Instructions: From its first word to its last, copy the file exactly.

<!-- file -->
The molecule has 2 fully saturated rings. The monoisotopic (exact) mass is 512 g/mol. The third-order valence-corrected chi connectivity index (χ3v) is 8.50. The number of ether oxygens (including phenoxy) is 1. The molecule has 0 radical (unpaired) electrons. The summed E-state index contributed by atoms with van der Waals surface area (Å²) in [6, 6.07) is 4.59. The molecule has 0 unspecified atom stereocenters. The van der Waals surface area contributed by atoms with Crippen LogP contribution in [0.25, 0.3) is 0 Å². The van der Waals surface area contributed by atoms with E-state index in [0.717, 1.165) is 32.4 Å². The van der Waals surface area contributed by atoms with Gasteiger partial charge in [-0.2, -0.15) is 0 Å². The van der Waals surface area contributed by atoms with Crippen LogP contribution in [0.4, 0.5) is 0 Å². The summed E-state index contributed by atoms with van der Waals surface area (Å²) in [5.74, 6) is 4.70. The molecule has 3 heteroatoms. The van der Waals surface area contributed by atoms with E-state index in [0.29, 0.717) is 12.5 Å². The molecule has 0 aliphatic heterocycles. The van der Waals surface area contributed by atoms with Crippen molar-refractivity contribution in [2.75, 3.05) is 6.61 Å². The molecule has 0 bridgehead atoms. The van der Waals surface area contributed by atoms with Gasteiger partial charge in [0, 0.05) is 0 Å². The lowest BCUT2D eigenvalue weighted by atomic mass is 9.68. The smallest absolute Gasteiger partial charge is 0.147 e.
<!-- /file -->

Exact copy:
The molecule has 2 fully saturated rings. The monoisotopic (exact) mass is 512 g/mol. The third-order valence-corrected chi connectivity index (χ3v) is 8.50. The number of ether oxygens (including phenoxy) is 1. The molecule has 0 radical (unpaired) electrons. The summed E-state index contributed by atoms with van der Waals surface area (Å²) in [6, 6.07) is 4.59. The molecule has 0 unspecified atom stereocenters. The van der Waals surface area contributed by atoms with Crippen LogP contribution in [0.25, 0.3) is 0 Å². The van der Waals surface area contributed by atoms with E-state index in [0.717, 1.165) is 32.4 Å². The van der Waals surface area contributed by atoms with Gasteiger partial charge in [-0.2, -0.15) is 0 Å². The van der Waals surface area contributed by atoms with Crippen LogP contribution in [0.4, 0.5) is 0 Å². The summed E-state index contributed by atoms with van der Waals surface area (Å²) in [5.74, 6) is 4.70. The molecule has 3 heteroatoms. The van der Waals surface area contributed by atoms with E-state index in [0.29, 0.717) is 12.5 Å². The molecule has 0 aliphatic heterocycles. The van der Waals surface area contributed by atoms with Crippen molar-refractivity contribution in [2.75, 3.05) is 6.61 Å². The molecule has 0 bridgehead atoms. The van der Waals surface area contributed by atoms with Gasteiger partial charge in [0, 0.05) is 0 Å². The lowest BCUT2D eigenvalue weighted by atomic mass is 9.68. The smallest absolute Gasteiger partial charge is 0.147 e.